City Council, NYPD Address Subway Harassment

Earlier today, New York City officials met to discuss one nasty and pervasive problem facing commuters: Sexual harassment on the subway.

Representatives from the City Council met with the N.Y.P.D. and the Metropolitan Transportation Authority in order to address the issue of sexual harassment and assault, which James P. Hall, chief of the Police Department's Transit Bureau, describes as the "No. 1 quality of life offense on the subway." Hall reports that as of November 15th, there had already been 587 reports of sex offenses on the subway, but he believes this number does not accurately reflect the disturbingly commonplace nature of this type of public harassment. "we strongly suspect this is a highly under-reported crime," he said.

Earlier this year, Sadie delved deep into the complicated issue of Someone Masturbating Against Me In A Crowded Subway (or, to make things more simple, SMAMIACA). Judging from her experience, the hundreds of comments, and my own uncomfortable trolley ride a couple of weeks ago, I'm going to go ahead and agree with Hall: This happens way more often than police reports reflect. But the NYPD is trying to do something about it: Hall describes a campaign that has been in place since 2006, aptly titled Operation Exposure, in which cops go undercover to bust subway creepers. They've also developed a protocol for receiving cell phone pictures from victims, which sounds like it could be a very effective way of catching the men (because it is usually men) who do this.

Police also seem to have a pretty good idea of the kind of guy they're looking for, the City Room reports:

The police have arrested 412 people for sex offenses in the subway so far this year. Of the 412, 71 had committed prior sexual offenses and 14 were registered sex offenders. Five of the 14 were the most serious level of sex offender, Level 3.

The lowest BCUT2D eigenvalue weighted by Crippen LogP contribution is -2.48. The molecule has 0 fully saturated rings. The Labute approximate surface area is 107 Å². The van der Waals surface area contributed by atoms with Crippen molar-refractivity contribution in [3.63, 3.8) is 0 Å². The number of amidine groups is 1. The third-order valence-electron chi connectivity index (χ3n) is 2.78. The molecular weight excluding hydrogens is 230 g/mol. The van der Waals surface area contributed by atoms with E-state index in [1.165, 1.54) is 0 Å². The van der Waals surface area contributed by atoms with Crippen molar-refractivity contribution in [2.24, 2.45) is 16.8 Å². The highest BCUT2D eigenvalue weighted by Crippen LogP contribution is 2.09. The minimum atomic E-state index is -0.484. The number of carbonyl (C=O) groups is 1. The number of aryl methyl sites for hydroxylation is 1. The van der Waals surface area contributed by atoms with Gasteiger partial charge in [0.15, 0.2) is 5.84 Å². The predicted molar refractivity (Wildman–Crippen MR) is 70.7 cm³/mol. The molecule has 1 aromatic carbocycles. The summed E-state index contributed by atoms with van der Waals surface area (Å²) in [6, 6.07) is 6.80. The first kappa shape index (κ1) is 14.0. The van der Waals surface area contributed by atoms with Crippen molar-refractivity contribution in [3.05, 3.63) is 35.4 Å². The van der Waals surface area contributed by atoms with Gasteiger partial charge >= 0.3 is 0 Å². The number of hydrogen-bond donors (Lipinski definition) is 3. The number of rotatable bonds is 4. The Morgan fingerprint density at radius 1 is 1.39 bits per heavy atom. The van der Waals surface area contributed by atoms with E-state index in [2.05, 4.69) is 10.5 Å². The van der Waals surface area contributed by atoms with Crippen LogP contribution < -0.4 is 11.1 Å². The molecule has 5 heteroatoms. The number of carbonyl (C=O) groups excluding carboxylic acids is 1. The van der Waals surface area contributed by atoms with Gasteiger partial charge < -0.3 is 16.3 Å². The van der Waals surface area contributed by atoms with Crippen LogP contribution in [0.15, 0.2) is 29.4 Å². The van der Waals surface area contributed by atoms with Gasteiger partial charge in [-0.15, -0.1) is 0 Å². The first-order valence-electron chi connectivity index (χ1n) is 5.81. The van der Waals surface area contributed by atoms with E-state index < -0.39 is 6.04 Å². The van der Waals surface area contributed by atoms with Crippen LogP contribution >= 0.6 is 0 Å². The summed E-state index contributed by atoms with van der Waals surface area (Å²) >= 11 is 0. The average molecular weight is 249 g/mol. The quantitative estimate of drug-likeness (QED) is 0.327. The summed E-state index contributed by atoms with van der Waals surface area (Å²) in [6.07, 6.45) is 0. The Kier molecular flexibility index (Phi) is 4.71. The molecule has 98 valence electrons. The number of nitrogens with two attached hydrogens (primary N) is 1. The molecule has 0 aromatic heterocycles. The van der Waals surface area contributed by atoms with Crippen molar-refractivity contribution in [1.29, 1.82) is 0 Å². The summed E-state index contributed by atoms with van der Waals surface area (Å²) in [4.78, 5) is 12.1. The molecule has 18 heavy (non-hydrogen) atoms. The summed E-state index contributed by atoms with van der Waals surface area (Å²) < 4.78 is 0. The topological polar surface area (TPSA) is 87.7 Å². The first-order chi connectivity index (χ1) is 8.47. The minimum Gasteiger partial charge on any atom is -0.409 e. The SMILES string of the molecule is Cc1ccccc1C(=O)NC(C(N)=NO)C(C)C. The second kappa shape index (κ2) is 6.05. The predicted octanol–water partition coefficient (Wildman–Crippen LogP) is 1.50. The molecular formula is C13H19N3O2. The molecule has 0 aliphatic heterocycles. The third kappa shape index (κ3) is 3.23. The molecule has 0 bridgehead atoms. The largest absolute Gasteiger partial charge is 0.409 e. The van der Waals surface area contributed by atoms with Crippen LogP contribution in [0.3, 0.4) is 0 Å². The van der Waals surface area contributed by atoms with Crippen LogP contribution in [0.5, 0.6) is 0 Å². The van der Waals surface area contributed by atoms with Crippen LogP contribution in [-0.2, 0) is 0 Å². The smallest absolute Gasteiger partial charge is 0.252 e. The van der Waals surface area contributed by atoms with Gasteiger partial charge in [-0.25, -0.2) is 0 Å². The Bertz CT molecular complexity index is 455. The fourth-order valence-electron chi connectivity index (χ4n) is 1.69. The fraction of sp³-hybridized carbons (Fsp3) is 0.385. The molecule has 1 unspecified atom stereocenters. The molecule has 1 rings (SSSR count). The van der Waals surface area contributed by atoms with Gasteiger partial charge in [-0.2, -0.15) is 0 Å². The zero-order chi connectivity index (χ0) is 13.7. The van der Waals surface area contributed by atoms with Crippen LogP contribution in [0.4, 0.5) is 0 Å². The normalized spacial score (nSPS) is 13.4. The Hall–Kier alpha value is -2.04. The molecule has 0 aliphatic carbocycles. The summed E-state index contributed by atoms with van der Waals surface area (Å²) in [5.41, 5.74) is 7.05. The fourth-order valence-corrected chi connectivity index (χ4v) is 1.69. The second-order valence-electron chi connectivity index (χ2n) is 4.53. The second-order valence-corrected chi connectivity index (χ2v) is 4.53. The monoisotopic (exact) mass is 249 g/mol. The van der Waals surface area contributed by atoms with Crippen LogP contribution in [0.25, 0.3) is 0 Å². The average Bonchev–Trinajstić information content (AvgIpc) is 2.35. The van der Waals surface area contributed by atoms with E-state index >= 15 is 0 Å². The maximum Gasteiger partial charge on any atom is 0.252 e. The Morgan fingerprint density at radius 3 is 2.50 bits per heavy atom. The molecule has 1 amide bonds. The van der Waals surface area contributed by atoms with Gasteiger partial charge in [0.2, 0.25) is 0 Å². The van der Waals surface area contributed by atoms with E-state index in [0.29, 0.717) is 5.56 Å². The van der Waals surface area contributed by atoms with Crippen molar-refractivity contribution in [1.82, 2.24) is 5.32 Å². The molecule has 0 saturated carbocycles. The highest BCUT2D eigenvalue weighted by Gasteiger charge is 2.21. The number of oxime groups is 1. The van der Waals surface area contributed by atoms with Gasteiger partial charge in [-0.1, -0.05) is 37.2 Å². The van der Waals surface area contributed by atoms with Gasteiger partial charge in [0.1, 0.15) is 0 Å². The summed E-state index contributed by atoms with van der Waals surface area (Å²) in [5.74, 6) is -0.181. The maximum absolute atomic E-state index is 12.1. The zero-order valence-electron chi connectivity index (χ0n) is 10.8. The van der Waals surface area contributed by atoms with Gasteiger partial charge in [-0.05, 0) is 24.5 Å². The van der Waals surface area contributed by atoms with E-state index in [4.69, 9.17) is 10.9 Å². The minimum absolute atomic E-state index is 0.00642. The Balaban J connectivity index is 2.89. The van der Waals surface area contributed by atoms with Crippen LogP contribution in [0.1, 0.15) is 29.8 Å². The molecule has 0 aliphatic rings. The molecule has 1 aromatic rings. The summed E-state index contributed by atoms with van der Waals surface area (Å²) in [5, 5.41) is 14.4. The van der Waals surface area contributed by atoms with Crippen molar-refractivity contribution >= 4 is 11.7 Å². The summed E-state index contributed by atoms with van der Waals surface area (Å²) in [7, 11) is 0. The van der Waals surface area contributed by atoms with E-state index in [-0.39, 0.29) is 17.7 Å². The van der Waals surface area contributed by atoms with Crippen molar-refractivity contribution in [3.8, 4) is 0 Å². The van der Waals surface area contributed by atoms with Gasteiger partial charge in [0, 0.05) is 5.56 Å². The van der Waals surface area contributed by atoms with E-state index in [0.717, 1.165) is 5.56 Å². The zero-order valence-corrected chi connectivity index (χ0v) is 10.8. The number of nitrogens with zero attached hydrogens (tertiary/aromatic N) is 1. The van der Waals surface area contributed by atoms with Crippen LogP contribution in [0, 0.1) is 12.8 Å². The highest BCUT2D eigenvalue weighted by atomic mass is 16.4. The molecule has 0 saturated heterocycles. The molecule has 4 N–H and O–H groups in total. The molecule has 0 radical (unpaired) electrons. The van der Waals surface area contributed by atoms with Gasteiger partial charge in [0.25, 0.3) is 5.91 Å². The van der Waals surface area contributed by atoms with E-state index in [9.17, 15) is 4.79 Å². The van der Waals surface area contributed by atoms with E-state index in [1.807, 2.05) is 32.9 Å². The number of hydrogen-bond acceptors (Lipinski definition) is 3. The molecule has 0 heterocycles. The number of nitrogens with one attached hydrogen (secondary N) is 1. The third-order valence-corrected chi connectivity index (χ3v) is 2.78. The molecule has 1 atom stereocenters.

The average perpetrator is a 39-year-old male, while the vast majority of victims are females over 17 years old. "It's a crime that goes more to a middle-aged individual," Chief Hall said. In contrast, other crimes in the subway generally involve younger men, from 17 to 25 years old, he said.

The fact that 17% of the men arrested for subway harassment were already known sex offenders is downright scary. And given the many, many cases that are never reported, much less result in arrest, the real number is no doubt much higher.

The Metropolitan Transportation Authority has decided to focus on PSAs that encourage women to speak up about inappropriate behavior on the subway. Unfortunately, they only run the poster campaigns for a few months at a time. And, as Sadie noted, one of the biggest problems with subway harassment is the ambiguity of the thing. It is difficult to muster up the courage to report something when you're not even sure if it really happened, which is why I'm standing in support of Councilman Peter F. Vallone's idea: posting a "wall of shame" for convicted offenders. Although it's by no means a perfect solution (and, it should be added, not one that authorities have decided to adopt) the emphasis is finally on the right person: the perpetrator. Because the question shouldn't just be how do we get more victims to report it but how can we get men to stop?

Sexual Harassment Is 'No. 1 Quality Of Life Offense On Subway,' Police Say
[NYT City Room]

Earlier: When You're Not Sure If Someone Is Masturbating Against You In A Crowded Subway